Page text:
11. Take breaks
Some people find the Waking Rest-Activity Cycle productive, which means you work for 90 minutes, then rest for 20.
My revised system is yet to be iron-clad. Assuming I’m in my Green Zone (see tip #7), the structure of my work session is this:
- Hard task.
- Bundle of manageable tasks.
- Hard task.
I found that my energy depletes more quickly, so I’m more intentional about taking breaks (see tip #8).
When I get stuck or need a break, I bundle tasks as part of a more extended Pomodoro break. I set the music for 15 minutes, organize my desk, vacuum my room, or wipe the floor for a more energy-intensive activity.
I do manual tasks after a session of brainwork.
If you tend to procrastinate like me, don’t “relax” by doing something mindless, like scrolling social media or watching videos. Find a quiet place to sit. Lie down for five minutes. Take a walk. Brew a cup of tea. Try not to read—especially if it’s part of your job—unless you find it satisfying and relaxing and can mentally distinguish it as a break.
12. The 5-4-3-2-1 grounding exercise
This grounding exercise is used as a coping technique against anxiety or by mindfulness enthusiasts. Although neither is the case for me, I noticed I’m a keener observer of my surroundings.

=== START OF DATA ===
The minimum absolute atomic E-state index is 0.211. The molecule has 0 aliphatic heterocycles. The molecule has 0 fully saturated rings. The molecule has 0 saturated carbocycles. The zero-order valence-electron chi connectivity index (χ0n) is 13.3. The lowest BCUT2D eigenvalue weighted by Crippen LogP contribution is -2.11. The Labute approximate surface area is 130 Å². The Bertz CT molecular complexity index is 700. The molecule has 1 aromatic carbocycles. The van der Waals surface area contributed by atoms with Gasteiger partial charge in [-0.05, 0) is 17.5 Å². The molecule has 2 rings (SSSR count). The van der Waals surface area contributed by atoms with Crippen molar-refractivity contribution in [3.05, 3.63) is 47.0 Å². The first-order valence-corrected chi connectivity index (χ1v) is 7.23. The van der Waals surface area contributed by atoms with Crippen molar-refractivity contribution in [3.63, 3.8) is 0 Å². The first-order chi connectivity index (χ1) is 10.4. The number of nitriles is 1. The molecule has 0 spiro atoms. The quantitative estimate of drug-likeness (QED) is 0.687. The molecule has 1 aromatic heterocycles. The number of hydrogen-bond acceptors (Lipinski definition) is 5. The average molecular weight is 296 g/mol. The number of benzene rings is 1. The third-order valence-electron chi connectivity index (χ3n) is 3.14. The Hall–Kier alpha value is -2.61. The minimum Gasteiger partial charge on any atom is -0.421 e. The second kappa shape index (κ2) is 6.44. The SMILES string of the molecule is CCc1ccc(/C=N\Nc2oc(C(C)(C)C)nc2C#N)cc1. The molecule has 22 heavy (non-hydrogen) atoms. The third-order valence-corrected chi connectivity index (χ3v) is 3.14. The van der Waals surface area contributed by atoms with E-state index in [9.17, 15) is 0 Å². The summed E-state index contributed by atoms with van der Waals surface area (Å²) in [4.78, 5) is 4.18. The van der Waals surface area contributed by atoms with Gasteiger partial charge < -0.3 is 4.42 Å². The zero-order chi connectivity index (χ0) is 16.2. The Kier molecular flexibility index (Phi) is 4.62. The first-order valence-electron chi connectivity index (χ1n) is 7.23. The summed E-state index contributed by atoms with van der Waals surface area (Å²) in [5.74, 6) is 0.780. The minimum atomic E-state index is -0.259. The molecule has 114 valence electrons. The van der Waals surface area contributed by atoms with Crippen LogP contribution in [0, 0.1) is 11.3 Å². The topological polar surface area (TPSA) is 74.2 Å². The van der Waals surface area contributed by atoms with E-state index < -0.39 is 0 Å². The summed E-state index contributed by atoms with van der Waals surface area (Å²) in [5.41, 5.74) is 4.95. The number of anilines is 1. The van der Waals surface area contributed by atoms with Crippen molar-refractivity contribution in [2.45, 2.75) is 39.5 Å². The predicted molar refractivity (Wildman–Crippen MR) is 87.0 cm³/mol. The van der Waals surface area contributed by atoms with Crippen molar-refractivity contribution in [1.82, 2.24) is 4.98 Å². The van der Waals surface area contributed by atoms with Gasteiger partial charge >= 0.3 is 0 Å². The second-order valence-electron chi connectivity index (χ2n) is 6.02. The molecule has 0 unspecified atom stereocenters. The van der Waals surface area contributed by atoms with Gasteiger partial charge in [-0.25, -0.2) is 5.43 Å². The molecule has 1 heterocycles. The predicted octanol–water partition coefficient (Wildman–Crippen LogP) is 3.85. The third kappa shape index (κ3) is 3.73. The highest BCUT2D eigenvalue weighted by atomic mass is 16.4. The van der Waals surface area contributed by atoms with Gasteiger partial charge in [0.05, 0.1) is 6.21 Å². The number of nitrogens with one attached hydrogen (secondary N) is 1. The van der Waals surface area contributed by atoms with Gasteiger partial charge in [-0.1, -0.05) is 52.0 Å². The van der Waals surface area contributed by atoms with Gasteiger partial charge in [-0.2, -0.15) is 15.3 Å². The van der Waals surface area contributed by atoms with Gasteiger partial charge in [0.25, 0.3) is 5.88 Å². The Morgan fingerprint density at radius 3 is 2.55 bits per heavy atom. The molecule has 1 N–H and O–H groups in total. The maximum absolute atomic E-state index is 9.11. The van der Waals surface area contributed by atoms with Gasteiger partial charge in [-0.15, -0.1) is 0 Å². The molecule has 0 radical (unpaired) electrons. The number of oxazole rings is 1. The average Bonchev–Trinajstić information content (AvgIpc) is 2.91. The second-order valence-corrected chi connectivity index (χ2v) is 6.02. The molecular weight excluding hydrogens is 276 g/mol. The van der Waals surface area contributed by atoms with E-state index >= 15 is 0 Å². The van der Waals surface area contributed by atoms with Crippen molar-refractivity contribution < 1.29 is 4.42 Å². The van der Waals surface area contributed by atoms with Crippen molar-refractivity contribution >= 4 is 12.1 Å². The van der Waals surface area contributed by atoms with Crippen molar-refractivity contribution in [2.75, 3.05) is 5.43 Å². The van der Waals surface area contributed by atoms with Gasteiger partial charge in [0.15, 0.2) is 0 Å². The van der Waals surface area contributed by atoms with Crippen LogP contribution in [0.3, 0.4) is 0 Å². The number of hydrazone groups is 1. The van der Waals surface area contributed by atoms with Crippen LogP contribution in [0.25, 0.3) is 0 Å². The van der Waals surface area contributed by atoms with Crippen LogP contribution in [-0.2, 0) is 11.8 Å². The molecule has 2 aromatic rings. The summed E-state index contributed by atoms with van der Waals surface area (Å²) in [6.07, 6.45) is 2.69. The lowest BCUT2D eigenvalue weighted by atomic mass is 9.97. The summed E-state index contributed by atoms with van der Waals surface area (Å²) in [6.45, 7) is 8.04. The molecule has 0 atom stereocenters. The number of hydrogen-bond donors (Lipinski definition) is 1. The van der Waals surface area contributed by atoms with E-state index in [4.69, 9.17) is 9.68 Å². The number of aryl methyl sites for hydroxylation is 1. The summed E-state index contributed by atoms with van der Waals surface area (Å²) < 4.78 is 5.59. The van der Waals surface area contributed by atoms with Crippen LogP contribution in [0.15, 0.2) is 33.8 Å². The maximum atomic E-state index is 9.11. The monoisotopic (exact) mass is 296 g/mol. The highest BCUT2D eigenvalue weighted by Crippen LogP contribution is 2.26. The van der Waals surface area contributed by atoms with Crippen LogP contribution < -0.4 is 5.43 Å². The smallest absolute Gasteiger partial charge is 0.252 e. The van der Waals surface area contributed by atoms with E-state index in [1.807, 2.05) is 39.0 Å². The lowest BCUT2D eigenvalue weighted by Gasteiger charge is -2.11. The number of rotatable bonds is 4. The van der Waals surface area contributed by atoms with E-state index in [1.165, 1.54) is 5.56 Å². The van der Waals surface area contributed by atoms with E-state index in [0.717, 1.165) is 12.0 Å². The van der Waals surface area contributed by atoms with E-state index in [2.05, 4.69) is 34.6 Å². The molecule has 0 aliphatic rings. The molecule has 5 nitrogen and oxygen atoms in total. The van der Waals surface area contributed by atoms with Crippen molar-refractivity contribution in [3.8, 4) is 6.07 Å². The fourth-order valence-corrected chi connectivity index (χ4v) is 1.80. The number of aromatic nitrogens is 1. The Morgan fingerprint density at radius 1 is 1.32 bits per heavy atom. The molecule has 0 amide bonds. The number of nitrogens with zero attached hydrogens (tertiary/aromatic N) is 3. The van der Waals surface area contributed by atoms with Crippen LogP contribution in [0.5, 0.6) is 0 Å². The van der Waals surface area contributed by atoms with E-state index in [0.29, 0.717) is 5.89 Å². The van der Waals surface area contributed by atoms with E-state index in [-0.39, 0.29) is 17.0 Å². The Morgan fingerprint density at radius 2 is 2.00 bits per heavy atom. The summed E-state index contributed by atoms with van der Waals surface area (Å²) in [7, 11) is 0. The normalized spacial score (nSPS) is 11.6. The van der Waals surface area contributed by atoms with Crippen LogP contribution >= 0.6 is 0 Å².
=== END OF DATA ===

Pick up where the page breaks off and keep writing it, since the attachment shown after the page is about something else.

Notice in your surroundings:
- Five things you can see.
- Four things you can feel (touch).
- Three things you can hear.
- Two things you can smell.
- One thing you can taste.
Plus, this helps me get some of that attention back for my sensory memory. You can do this simple exercise during your short Pomodoro break.
One last word
We indeed live in a hectic (professional) world that demands a lot from us. Work piles up, and once you fall behind, you feel doomed.
All while hyper-productivity is preached from every pulpit. I got antsy if I wasn’t feeling productive. I pushed beyond what was expected of my body, especially when it came to sleep, and fell flat.
But during these past few months, as I was reevaluating my processes and systems, I would see a glimmer of hope. I could slowly lessen that mental overload as I was still going to work and working through my projects and commitments.
Resolve to test out one of these tips or strategies. Adapt them to your work context. But first and foremost, focus on sleep, nutrition, and exercise.
Again, this is task management for health’s sake.
First published on November 11, 2022.